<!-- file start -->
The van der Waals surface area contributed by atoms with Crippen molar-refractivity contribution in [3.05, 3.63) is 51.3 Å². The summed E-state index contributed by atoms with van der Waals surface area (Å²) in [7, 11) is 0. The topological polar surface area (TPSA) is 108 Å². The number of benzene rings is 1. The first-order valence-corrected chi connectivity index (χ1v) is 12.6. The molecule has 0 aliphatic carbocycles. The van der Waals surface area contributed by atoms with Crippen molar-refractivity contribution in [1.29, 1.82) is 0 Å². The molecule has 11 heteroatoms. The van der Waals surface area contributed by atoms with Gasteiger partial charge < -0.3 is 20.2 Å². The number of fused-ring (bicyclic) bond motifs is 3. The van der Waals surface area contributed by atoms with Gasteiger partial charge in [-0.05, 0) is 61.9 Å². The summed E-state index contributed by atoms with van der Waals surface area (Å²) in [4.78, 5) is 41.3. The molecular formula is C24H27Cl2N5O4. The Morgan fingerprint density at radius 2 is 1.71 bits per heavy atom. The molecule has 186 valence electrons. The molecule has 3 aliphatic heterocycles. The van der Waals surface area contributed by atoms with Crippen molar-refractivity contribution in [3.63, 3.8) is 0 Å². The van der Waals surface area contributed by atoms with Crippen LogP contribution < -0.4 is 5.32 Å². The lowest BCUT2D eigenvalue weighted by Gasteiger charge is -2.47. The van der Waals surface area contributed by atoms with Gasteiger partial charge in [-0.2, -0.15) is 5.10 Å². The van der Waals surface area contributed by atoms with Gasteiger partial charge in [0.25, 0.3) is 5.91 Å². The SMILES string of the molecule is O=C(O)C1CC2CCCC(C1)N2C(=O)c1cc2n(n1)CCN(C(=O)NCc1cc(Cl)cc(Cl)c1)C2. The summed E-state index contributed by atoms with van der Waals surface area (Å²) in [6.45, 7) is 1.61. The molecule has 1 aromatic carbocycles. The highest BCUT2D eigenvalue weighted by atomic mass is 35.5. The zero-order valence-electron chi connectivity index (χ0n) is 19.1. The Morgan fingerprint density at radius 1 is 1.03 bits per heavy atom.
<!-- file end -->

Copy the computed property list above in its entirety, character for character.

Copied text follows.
The van der Waals surface area contributed by atoms with Crippen molar-refractivity contribution in [3.05, 3.63) is 51.3 Å². The summed E-state index contributed by atoms with van der Waals surface area (Å²) in [7, 11) is 0. The topological polar surface area (TPSA) is 108 Å². The number of benzene rings is 1. The first-order valence-corrected chi connectivity index (χ1v) is 12.6. The molecule has 0 aliphatic carbocycles. The van der Waals surface area contributed by atoms with Crippen molar-refractivity contribution in [1.29, 1.82) is 0 Å². The molecule has 11 heteroatoms. The van der Waals surface area contributed by atoms with Gasteiger partial charge < -0.3 is 20.2 Å². The number of fused-ring (bicyclic) bond motifs is 3. The van der Waals surface area contributed by atoms with Gasteiger partial charge in [-0.05, 0) is 61.9 Å². The summed E-state index contributed by atoms with van der Waals surface area (Å²) in [4.78, 5) is 41.3. The molecular formula is C24H27Cl2N5O4. The Morgan fingerprint density at radius 2 is 1.71 bits per heavy atom. The molecule has 186 valence electrons. The molecule has 3 aliphatic heterocycles. The van der Waals surface area contributed by atoms with Crippen molar-refractivity contribution in [3.63, 3.8) is 0 Å². The van der Waals surface area contributed by atoms with Crippen LogP contribution < -0.4 is 5.32 Å². The lowest BCUT2D eigenvalue weighted by Gasteiger charge is -2.47. The van der Waals surface area contributed by atoms with Gasteiger partial charge in [-0.2, -0.15) is 5.10 Å². The van der Waals surface area contributed by atoms with Gasteiger partial charge in [0.25, 0.3) is 5.91 Å². The SMILES string of the molecule is O=C(O)C1CC2CCCC(C1)N2C(=O)c1cc2n(n1)CCN(C(=O)NCc1cc(Cl)cc(Cl)c1)C2. The summed E-state index contributed by atoms with van der Waals surface area (Å²) in [6.45, 7) is 1.61. The molecule has 1 aromatic carbocycles. The highest BCUT2D eigenvalue weighted by atomic mass is 35.5. The zero-order valence-electron chi connectivity index (χ0n) is 19.1. The Morgan fingerprint density at radius 1 is 1.03 bits per heavy atom.